Ways and Means Passes Charitable Tax Provisions

The House Ways and Means Committee met today to markup several important bills focused on the charitable sector. The actions included making permanent charitable “tax extenders,” such as the IRA charitable rollover and simplifying the private foundation excise tax on investment income to a single rate of 1%. All four bills were passed out of the Committee, and will move to a full House of Representatives vote. Council staff were present for a first-hand look at the action.

Here is a full list of the charitable bills passed by the Committee on Wednesday:

H.R. 637, “To amend the Internal Revenue Code of 1986 to make permanent the rule allowing certain tax-free distributions from individual retirement accounts for charitable purposes.”
H.R. 640, “To amend the Internal Revenue Code of 1986 to modify the tax rate for excise tax on investment income of private foundations.”
H.R. 644, “To amend the Internal Revenue Code of 1986 to permanently extend and expand the charitable deduction for contributions of food inventory.”
H.R. 641, “Conservation Easement Incentive Act of 2015.”
The Vote

The votes broke down along party lines, with Republicans passing them out of Committee. Many of the Democratic members who commented during the three-hour long markup spoke in strong support of the substance and purpose of these provisions, citing examples of how these charitable incentives have supported and improved conditions in their districts.

But, Democrats voted against the measures for two reasons. They objected that:

1.     None of these bills were “paid for” with spending offsets in other places, and

2.     They were being “cherry picked” and not considered within the broader context of comprehensive tax reform.

House Ways and Means Chairman Paul Ryan (R-WI-1) took the position that the provisions did not require offsets because they were essentially permanent law. The Chairman noted in his opening statement that “all of these ideas have broad, bipartisan support. Most of them have been part of the tax code for years. It’s about time we got around to making them permanent—instead of all these back-to-the-future extensions. Let’s make them permanent. Give people certainty. Move America forward.”

Congressman Aaron Schock (R-IL-18), who sponsored the bill to make permanent the IRA charitable rollover, commented during the markup: “charitable donations and the incentives we provide… [are] never about the person giving the contribution. We put these incentives in law for the people who benefit.”

Co-sponsor Danny Davis (D-IL-7), made clear that this bill would help to put more philanthropic dollars into communities, stating – “the rollover is another example of a smart federal investment.” He cited examples of his Chicago constituents who not only rollover their IRA distributions, but also contact his office about the future of the provision.

Congressman Erik Paulsen (R-MN-3), who sponsored the legislation to simplify the private foundation excise tax, said in his opening statement: “This will ensure that charitable giving decisions are actually based on the needs of our communities rather than the tax code.”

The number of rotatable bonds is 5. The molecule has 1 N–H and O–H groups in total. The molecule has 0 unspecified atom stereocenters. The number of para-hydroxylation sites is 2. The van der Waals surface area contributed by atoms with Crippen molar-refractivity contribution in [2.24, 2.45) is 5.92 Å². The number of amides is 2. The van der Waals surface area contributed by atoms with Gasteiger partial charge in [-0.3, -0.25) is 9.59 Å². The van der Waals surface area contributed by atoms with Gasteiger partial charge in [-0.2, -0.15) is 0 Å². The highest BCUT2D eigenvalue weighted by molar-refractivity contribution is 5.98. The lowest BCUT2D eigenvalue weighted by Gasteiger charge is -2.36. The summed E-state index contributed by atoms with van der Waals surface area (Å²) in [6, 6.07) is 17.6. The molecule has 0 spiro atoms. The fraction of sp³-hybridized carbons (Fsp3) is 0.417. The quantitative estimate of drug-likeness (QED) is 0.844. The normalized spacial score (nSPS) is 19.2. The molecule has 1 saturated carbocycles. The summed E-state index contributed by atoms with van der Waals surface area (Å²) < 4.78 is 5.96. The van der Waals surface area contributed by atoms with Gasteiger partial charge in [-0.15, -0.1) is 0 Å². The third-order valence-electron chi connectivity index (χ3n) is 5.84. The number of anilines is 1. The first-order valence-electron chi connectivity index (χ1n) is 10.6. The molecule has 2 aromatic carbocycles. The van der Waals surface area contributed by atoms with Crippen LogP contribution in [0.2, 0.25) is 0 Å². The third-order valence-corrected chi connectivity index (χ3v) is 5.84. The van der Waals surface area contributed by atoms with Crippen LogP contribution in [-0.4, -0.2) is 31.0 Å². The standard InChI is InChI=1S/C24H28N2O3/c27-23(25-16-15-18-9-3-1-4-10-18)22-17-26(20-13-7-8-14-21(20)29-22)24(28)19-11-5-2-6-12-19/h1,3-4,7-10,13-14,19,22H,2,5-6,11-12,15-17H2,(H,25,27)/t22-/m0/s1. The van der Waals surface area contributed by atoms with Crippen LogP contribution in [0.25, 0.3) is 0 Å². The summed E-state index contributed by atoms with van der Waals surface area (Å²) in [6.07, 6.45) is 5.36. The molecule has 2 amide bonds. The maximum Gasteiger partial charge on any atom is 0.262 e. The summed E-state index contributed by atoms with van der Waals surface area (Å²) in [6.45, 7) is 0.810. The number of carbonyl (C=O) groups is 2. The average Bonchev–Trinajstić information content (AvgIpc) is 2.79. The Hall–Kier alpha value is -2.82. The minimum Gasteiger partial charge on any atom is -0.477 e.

Representative Davis again voiced his support, saying, “when philanthropy thrives – communities thrive.”

What’s Next

These bills will now need to be voted on by the full House. It is unclear when that will be, but we will keep you updated.

Council President and CEO Vikki Spruill released the following statement after Wednesday’s markup:

The Council on Foundations applauds the Members of the House Ways and Means Committee for their commitment to supporting a strong philanthropic sector. We would like to thank them for reintroducing these measures so quickly in the new Congress, in order to provide much needed certainty to both donors and foundations. The four charitable bills passed by the Committee today will encourage charitable giving and strengthen philanthropy’s ability to serve communities across the country.

Simplifying the private foundation excise tax to a flat rate of one percent will allow private foundations to spend more resources on communities in need, rather than on tax compliance. The measure will lift an administrative burden and direct more focus to the work of the foundation rather than navigating a complicated tax provision that creates a perverse incentive to give less, not more, in times of need. We would like to thank Congressman Erik Paulsen and Congressman Danny Davis in particular for sponsoring this bill.

We are also especially pleased that the Committee voted to make the IRA charitable rollover permanent. This provision has long been a priority of the Council, and we thank Congressman Aaron Schock for his leadership on this bill. A permanent IRA charitable rollover will give individual donors certainty when planning their charitable gifts, which means more money will flow to charitable causes.

We thank the Members of the House Ways and Means Committee for moving these bills forward, and we look forward to working with the full House of Representatives to move these provisions toward becoming law as quickly as possible.

What You Can Do

You can send a simple email to your member of Congress asking them to speak out in support of this bill!